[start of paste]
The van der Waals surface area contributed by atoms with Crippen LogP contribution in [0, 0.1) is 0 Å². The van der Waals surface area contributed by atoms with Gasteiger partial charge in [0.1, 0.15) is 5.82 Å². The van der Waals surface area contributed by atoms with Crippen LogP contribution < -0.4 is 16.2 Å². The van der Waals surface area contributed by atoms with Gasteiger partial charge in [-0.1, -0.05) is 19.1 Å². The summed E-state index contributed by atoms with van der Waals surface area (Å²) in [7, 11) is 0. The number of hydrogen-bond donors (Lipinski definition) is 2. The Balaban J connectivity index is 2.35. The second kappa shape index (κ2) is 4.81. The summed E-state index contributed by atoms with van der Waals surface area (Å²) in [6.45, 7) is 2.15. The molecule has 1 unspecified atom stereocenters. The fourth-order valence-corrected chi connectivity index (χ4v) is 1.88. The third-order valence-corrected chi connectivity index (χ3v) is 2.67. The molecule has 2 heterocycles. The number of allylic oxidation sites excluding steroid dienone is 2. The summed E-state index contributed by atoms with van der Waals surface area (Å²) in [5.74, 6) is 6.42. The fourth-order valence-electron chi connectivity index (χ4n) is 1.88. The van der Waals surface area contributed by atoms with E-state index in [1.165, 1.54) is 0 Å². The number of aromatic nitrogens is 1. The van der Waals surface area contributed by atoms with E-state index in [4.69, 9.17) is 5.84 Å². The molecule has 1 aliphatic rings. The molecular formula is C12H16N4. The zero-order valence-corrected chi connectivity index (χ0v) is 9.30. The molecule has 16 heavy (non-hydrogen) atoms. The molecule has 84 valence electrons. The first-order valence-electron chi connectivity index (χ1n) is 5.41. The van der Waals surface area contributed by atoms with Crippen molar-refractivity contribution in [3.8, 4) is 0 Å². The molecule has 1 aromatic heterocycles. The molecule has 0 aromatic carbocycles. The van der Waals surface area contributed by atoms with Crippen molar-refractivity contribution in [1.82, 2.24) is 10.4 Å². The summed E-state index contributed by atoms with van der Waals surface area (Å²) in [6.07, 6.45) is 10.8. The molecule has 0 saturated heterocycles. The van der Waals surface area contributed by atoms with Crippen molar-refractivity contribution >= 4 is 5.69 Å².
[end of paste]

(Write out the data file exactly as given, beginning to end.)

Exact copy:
The van der Waals surface area contributed by atoms with Crippen LogP contribution in [0, 0.1) is 0 Å². The van der Waals surface area contributed by atoms with Gasteiger partial charge in [0.1, 0.15) is 5.82 Å². The van der Waals surface area contributed by atoms with Crippen LogP contribution < -0.4 is 16.2 Å². The van der Waals surface area contributed by atoms with Gasteiger partial charge in [-0.1, -0.05) is 19.1 Å². The summed E-state index contributed by atoms with van der Waals surface area (Å²) in [7, 11) is 0. The number of hydrogen-bond donors (Lipinski definition) is 2. The Balaban J connectivity index is 2.35. The second kappa shape index (κ2) is 4.81. The summed E-state index contributed by atoms with van der Waals surface area (Å²) in [6.45, 7) is 2.15. The molecule has 1 unspecified atom stereocenters. The fourth-order valence-corrected chi connectivity index (χ4v) is 1.88. The third-order valence-corrected chi connectivity index (χ3v) is 2.67. The molecule has 2 heterocycles. The number of allylic oxidation sites excluding steroid dienone is 2. The summed E-state index contributed by atoms with van der Waals surface area (Å²) in [5.74, 6) is 6.42. The fourth-order valence-electron chi connectivity index (χ4n) is 1.88. The van der Waals surface area contributed by atoms with E-state index in [1.165, 1.54) is 0 Å². The number of aromatic nitrogens is 1. The van der Waals surface area contributed by atoms with E-state index in [4.69, 9.17) is 5.84 Å². The molecule has 1 aliphatic rings. The molecular formula is C12H16N4. The zero-order valence-corrected chi connectivity index (χ0v) is 9.30. The molecule has 16 heavy (non-hydrogen) atoms. The molecule has 84 valence electrons. The first-order valence-electron chi connectivity index (χ1n) is 5.41. The van der Waals surface area contributed by atoms with Crippen molar-refractivity contribution in [3.8, 4) is 0 Å². The molecule has 1 aromatic heterocycles. The molecule has 0 aromatic carbocycles. The van der Waals surface area contributed by atoms with Crippen molar-refractivity contribution in [1.82, 2.24) is 10.4 Å². The summed E-state index contributed by atoms with van der Waals surface area (Å²) in [6.07, 6.45) is 10.8. The molecule has 0 saturated heterocycles. The van der Waals surface area contributed by atoms with Crippen molar-refractivity contribution >= 4 is 5.69 Å².